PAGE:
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Illustration: Lazaro Gamio/Axios

Trump is as jazzed as ever about hitting foreign-made cars with steep tariffs. Just about every member of his senior economic team besides Peter Navarro believes this is a terrible idea. But they haven’t swayed him.

What's happening: With each passing month, his zest for car tariffs only swells.

Between the lines: Trump now views the threat of car tariffs as his best leverage over negotiating partners. He has privately told aides that he got a better trade deal with Canada because he threatened Prime Minister Justin Trudeau with car tariffs. And he says the same about the Europeans, according to sources briefed on his thinking.

  • "Trump says gleefully that the moment he started talking about maybe tariffs on cars, that [European Commission President Jean-Claude] Juncker got on the fastest plane known to mankind, comes straight over to Washington and starts offering deals," a senior European official told me. "This tells Trump that car tariffs is real leverage."
  • But, but: The Europeans haven't made any serious concessions to the Americans, and Trump is bound to get frustrated as the talks sputter on. Trump's lead trade negotiator, Robert Lighthizer, hasn't yet persuaded the Europeans to open their markets to U.S. agricultural products.
  • European officials walked away from their conversations with Trump at the UN General Assembly meeting with the impression that he was fixated on auto tariffs and unhappy about America's trade deficit with the EU.

What we're hearing: Trade law dictates that Defense Sec. James Mattis must provide a national security justification for any new auto tariffs. A source who spoke to Mattis more than a month ago said he was deeply skeptical about the idea, worrying that big new car tariffs could further strain relationships with allies. Mattis has not, however, made any final decision.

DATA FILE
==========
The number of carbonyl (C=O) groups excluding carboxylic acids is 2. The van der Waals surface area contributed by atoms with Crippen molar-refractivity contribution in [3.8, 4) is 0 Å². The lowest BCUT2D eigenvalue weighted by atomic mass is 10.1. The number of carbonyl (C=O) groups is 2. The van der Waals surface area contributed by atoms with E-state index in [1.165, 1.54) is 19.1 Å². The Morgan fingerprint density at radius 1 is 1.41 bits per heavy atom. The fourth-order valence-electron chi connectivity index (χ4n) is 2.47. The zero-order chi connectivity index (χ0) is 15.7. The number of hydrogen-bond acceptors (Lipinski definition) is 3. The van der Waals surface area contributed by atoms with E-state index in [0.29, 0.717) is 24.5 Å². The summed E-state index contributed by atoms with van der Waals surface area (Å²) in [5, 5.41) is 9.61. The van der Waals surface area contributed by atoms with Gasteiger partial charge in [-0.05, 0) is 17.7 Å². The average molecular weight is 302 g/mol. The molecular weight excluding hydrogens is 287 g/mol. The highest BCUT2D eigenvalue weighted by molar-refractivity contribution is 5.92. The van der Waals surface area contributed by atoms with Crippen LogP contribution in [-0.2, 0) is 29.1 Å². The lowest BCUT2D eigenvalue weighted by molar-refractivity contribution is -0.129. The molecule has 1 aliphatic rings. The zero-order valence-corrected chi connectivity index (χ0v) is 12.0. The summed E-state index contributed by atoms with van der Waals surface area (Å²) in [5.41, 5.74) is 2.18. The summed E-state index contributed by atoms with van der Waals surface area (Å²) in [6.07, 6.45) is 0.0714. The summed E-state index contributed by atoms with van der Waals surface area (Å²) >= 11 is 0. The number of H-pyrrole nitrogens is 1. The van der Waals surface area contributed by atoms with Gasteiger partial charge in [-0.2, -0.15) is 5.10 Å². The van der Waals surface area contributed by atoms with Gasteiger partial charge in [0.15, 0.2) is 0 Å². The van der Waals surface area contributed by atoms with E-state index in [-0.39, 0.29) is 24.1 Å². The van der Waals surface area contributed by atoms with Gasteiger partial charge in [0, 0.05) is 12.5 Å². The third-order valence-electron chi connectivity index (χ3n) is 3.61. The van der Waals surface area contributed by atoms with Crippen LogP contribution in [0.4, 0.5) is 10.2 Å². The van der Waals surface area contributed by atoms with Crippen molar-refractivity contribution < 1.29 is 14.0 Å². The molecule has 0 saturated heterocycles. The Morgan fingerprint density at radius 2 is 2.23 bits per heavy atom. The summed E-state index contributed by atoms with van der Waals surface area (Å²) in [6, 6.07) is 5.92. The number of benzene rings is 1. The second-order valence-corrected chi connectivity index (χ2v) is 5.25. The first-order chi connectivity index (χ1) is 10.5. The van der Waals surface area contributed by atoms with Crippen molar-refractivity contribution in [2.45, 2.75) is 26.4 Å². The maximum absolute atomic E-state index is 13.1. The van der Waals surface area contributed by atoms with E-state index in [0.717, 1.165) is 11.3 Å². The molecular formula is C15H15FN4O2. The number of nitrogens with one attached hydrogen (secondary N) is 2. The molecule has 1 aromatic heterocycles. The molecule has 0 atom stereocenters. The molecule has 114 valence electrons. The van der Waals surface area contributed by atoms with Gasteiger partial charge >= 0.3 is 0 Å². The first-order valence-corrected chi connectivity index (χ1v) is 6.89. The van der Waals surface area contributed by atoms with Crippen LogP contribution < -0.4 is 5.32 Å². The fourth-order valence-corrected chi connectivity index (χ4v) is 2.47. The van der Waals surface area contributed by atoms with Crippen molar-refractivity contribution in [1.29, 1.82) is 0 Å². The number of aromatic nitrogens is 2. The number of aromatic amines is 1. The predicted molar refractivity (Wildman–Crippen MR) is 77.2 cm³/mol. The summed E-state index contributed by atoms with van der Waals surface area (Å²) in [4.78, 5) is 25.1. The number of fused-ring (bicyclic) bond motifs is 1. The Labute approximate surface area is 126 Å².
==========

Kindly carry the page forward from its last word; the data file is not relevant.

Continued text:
• Reached for comment, Pentagon spokeswoman Dana White said, "We do not discuss internal deliberations."

Behind the scenes: There's no sense in the top ranks of the White House that these tariffs are imminent. But Trump still talks about them, so some aides worry he could get impatient one day and force their hand like he did with the steel and aluminum tariffs.

Go deeper:

Go deeper

Updated 20 mins ago - Sports

IOC: Belarus sprinter who sought refuge in Tokyo "safe"

Krystsina Tsimanouskaya of Belarus in 2019. Photo: Ivan Romano/Getty Images

Belarusian Olympian Krystsina Tsimanouskaya, who sought refuge in Tokyo, is in the care of Japanese authorities and the UN refugee agency is now involved in her case, an International Olympic Committee official told reporters Monday.

The latest: Officials in Poland and the Czech Republic have offered to help the 24-year-old sprinter, who refused national team orders to board a flight home after being taken to Tokyo's Haneda airport Sunday following her criticism of Belarusian coaches, per Reuters

Updated 1 hour ago - Sports

Olympics dashboard

Italy's Lamont Marcell Jacobs of Team Italy crosses the finish line ahead of American Fred Kerley in the men's 100m final on day nine of the Olympic Games at Olympic Stadium in Tokyo, Japan, on Sunday. Photo: Cameron Spencer/Getty Images

🚨: IOC "looking into" American Raven Saunders' Olympic podium gesture

🏃🏾: Italy's Lamont Marcell Jacobs: Reconnecting with U.S. father "gave me the desire to win" Olympic 100m sprint race.

🥇High jumpers persuade Olympic officials to let them share gold

🏌️‍♂️: Golfer Xander Schauffele wins gold for U.S. by one shot

🤸🏿‍♀️: Simone Biles won't compete in Olympic floor finals, individual vault or uneven bars

🏳️‍⚧️: Axios at the Olympics: Games grapple with trans athletesTrans athletes see the Tokyo Games as a watershed moment

Go deeper: Full Axios coverage

Updated 1 hour ago - Sports

IOC "looking into" American Raven Saunders' Olympic podium gesture

Team USA's Raven Saunders gestures on the podium with her silver medal after competing in the women's shot put event during the Tokyo 2020 Olympic Games at the Olympic Stadium in Tokyo on Sunday. Photo: Ina Fassbender/AFP via Getty Images

The International Olympic Committee is "looking into" U.S. shot-putter Raven Saunders' gesture on the Tokyo Games podium after she won a silver medal, IOC spokesperson Mark Adams told reporters Monday.

Why it matters: Saunders told AP she placed her hands above her head in an "X" formation while on the podium to stand up for "oppressed" people. The IOC has banned protests during the Tokyo Games.